In a previous blog we discussed Improving Retention Using The Success Profiler®. In this study, the eleven scales of The Personal Skills Map® (a core assessment of The Success Profiler) were identified as critical factors in improving student retention and academic performance. This study takes a closer look at three of the eleven key scales in The Personal Skills Map that seem to help predict student retention.
In a dissertation published in 2004 by Magdalena Williams entitled Achievement and Retention Patterns in a Predominantly Hispanic Serving Institution of Higher Education, Williams chronicles a study on retention/academic achievement. The focus of this research was on two variables considered to be critical to retention/academic performance. These factors were identified as academic and non-academic factors.
The academic factors included in the study were ACT/SAT scores, recommended/distinguished high school curriculum, and grades from Texas A&M University-Kingsville foundation courses.
The living-learning community and emotional intelligence programs were the non-academic factors included in the study.
The purpose of the living-learning community, according to Brenda Handley(2003), “is to develop and foster a sense of community that assists freshmen with their adjustment to university life. The intent of the organization is to provide
opportunities for its members to enhance social, personal and academic peer support networks that encourage emotional, psychological and intellectual development, as well as promote community service.” Simply stated, when a student develops asense of community or belonging, the student is more likely to stay on a college campus.
Social/emotional intelligence is a learned ability to identify, experience, understand and express human emotions in healthy and productive ways. Emotionally intelligent individuals possess skills that allow them to adjust to their surroundings and adapt to new situations. (Sternberg, 1995)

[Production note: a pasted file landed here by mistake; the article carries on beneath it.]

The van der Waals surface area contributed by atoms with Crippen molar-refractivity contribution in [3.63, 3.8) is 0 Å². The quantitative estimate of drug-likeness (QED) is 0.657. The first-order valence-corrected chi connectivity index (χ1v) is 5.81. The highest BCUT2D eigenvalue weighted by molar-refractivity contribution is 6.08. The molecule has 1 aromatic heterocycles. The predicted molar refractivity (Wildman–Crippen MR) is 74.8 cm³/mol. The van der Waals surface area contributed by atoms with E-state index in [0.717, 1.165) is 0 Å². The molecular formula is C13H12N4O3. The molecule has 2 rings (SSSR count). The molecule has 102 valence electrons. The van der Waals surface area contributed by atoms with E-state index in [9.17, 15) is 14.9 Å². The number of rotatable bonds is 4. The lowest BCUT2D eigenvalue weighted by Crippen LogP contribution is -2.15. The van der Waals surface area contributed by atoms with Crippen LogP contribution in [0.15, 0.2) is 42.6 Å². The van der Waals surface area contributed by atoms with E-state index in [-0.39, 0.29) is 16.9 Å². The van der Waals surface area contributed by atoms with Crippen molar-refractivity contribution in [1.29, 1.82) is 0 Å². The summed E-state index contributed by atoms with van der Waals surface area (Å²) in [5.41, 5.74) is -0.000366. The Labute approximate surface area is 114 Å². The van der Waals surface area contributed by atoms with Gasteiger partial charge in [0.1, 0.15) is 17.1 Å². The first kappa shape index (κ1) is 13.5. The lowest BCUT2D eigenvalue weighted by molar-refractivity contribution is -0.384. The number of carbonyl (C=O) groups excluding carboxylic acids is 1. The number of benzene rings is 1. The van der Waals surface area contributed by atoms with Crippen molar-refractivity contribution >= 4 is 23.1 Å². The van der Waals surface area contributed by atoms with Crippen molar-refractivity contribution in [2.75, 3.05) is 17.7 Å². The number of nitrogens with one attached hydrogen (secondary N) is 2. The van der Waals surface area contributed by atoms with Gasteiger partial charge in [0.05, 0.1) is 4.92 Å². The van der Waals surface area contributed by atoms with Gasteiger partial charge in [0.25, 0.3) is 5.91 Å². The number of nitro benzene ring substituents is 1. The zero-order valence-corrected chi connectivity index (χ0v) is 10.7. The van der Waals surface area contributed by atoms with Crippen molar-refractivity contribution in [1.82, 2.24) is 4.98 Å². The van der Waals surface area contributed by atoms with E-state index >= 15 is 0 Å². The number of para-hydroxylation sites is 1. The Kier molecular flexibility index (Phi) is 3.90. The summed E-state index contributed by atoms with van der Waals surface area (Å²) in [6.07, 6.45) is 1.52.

The Personal Skills Map (Nelson and Low, 1976) was used as an assessment instrument to measure social/emotional intelligence for one of the non-academic factors affecting student retention in this study. The scales included in The Personal Skills Map are: self-esteem, interpersonal assertion, interpersonal awareness, empathy, drive strength/motivation, decision making, time management, sales orientation/leadership, commitment ethic, stress management and physical wellness.
Correlational research was used to analyze the following data of the Fall 2002 cohort of first-year freshmen: (1) ACT/SAT scores; (2) high school class rank; (3) grades received in foundation courses; (4) whether students took the “recommended” or “distinguished” high school curricula; (5) whether students participated in a living-learning community; and (6) students’ emotional intelligence skill measures from The Personal Skills Map. The data were analyzed to determine which factors were significant predictors of retention and academic achievement.
Approximately 960 first-year freshmen entering Texas A&M University-Kingsville in the fall of 2002 were the sample population for this study.
Results – Academic Factors:
Results of the study showed that the students retained had:
- higher ACT scores
- higher cumulative grade point averages
- higher foundation course grades
- took recommended high school curricula
Out of all of the above cumulative grade point average at the end of the first academic year was the strongest predictor of retention.
Results – Non-Academic Factors:
Results of the study showed:
- students who successfully participated in the living-learning community program were more likely to be retained
- results of the emotional intelligence assessment showed statistically significant relationships between retention and three of the emotional intelligence skills measured by The Personal Skills Map— drive strength/motivation, time management and commitment ethic. Of the three skills, commitment ethic was the strongest predictor of student retention.
Click here to learn more about our social/emotional intelligence programs.